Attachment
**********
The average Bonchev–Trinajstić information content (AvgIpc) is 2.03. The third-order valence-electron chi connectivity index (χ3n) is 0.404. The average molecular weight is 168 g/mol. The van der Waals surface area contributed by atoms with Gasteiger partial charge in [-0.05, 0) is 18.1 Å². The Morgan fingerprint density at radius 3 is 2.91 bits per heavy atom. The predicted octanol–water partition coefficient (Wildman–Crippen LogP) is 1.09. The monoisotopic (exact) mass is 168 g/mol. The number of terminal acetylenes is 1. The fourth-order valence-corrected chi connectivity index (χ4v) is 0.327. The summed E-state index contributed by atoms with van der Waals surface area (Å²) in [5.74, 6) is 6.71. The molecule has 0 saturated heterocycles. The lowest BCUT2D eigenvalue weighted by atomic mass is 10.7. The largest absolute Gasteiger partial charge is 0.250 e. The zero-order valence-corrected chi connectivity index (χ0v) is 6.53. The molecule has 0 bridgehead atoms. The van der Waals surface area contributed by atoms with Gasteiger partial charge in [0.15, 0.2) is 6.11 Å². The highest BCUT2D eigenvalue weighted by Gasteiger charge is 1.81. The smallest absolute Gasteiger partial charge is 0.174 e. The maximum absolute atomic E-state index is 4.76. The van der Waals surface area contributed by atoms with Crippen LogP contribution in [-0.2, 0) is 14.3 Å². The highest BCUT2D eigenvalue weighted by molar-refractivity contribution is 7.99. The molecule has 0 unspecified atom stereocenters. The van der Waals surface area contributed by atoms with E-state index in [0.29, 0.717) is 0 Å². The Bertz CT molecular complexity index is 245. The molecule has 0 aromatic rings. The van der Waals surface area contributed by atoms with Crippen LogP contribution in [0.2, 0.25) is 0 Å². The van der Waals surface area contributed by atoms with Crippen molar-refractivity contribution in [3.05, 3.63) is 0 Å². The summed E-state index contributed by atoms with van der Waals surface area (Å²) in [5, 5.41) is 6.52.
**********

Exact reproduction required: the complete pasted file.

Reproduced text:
The average Bonchev–Trinajstić information content (AvgIpc) is 2.03. The third-order valence-electron chi connectivity index (χ3n) is 0.404. The average molecular weight is 168 g/mol. The van der Waals surface area contributed by atoms with Gasteiger partial charge in [-0.05, 0) is 18.1 Å². The Morgan fingerprint density at radius 3 is 2.91 bits per heavy atom. The predicted octanol–water partition coefficient (Wildman–Crippen LogP) is 1.09. The monoisotopic (exact) mass is 168 g/mol. The number of terminal acetylenes is 1. The fourth-order valence-corrected chi connectivity index (χ4v) is 0.327. The summed E-state index contributed by atoms with van der Waals surface area (Å²) in [5.74, 6) is 6.71. The molecule has 0 saturated heterocycles. The lowest BCUT2D eigenvalue weighted by atomic mass is 10.7. The largest absolute Gasteiger partial charge is 0.250 e. The zero-order valence-corrected chi connectivity index (χ0v) is 6.53. The molecule has 0 bridgehead atoms. The van der Waals surface area contributed by atoms with Gasteiger partial charge in [0.15, 0.2) is 6.11 Å². The highest BCUT2D eigenvalue weighted by Gasteiger charge is 1.81. The smallest absolute Gasteiger partial charge is 0.174 e. The maximum absolute atomic E-state index is 4.76. The van der Waals surface area contributed by atoms with Crippen LogP contribution in [-0.2, 0) is 14.3 Å². The highest BCUT2D eigenvalue weighted by molar-refractivity contribution is 7.99. The molecule has 0 unspecified atom stereocenters. The van der Waals surface area contributed by atoms with E-state index in [0.29, 0.717) is 0 Å². The Bertz CT molecular complexity index is 245. The molecule has 0 aromatic rings. The van der Waals surface area contributed by atoms with Crippen LogP contribution in [0.2, 0.25) is 0 Å². The van der Waals surface area contributed by atoms with Crippen molar-refractivity contribution in [3.05, 3.63) is 0 Å². The summed E-state index contributed by atoms with van der Waals surface area (Å²) in [5, 5.41) is 6.52.